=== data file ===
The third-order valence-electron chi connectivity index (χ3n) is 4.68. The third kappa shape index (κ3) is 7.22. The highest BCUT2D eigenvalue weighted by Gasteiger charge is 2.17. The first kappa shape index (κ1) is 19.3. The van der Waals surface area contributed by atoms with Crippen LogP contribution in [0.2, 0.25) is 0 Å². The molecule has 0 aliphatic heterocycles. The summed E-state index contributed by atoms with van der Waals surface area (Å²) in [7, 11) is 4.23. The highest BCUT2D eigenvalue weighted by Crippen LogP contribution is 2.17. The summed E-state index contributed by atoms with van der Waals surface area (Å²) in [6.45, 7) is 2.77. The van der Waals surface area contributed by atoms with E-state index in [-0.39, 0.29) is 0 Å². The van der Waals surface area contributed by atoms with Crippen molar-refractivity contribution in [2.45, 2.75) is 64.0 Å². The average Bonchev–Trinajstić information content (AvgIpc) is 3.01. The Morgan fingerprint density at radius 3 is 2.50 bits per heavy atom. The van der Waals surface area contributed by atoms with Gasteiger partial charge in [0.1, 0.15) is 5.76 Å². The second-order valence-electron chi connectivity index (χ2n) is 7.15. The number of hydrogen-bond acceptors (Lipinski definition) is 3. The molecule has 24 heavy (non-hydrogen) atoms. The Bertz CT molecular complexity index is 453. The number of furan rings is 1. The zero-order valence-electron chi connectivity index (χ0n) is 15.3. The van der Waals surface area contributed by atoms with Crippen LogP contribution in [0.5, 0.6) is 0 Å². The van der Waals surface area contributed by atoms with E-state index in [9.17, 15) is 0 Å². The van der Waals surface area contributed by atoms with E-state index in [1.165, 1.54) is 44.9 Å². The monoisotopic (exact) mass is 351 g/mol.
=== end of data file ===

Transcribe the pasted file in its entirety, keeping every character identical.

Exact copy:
The third-order valence-electron chi connectivity index (χ3n) is 4.68. The third kappa shape index (κ3) is 7.22. The highest BCUT2D eigenvalue weighted by Gasteiger charge is 2.17. The first kappa shape index (κ1) is 19.3. The van der Waals surface area contributed by atoms with Crippen LogP contribution in [0.2, 0.25) is 0 Å². The molecule has 0 aliphatic heterocycles. The summed E-state index contributed by atoms with van der Waals surface area (Å²) in [7, 11) is 4.23. The highest BCUT2D eigenvalue weighted by Crippen LogP contribution is 2.17. The summed E-state index contributed by atoms with van der Waals surface area (Å²) in [6.45, 7) is 2.77. The van der Waals surface area contributed by atoms with E-state index in [-0.39, 0.29) is 0 Å². The van der Waals surface area contributed by atoms with Crippen molar-refractivity contribution in [2.45, 2.75) is 64.0 Å². The average Bonchev–Trinajstić information content (AvgIpc) is 3.01. The Morgan fingerprint density at radius 3 is 2.50 bits per heavy atom. The van der Waals surface area contributed by atoms with Gasteiger partial charge in [0.1, 0.15) is 5.76 Å². The second-order valence-electron chi connectivity index (χ2n) is 7.15. The number of hydrogen-bond acceptors (Lipinski definition) is 3. The molecule has 24 heavy (non-hydrogen) atoms. The Bertz CT molecular complexity index is 453. The number of furan rings is 1. The zero-order valence-electron chi connectivity index (χ0n) is 15.3. The van der Waals surface area contributed by atoms with Crippen LogP contribution in [0.5, 0.6) is 0 Å². The van der Waals surface area contributed by atoms with E-state index in [9.17, 15) is 0 Å². The van der Waals surface area contributed by atoms with E-state index in [1.165, 1.54) is 44.9 Å². The monoisotopic (exact) mass is 351 g/mol.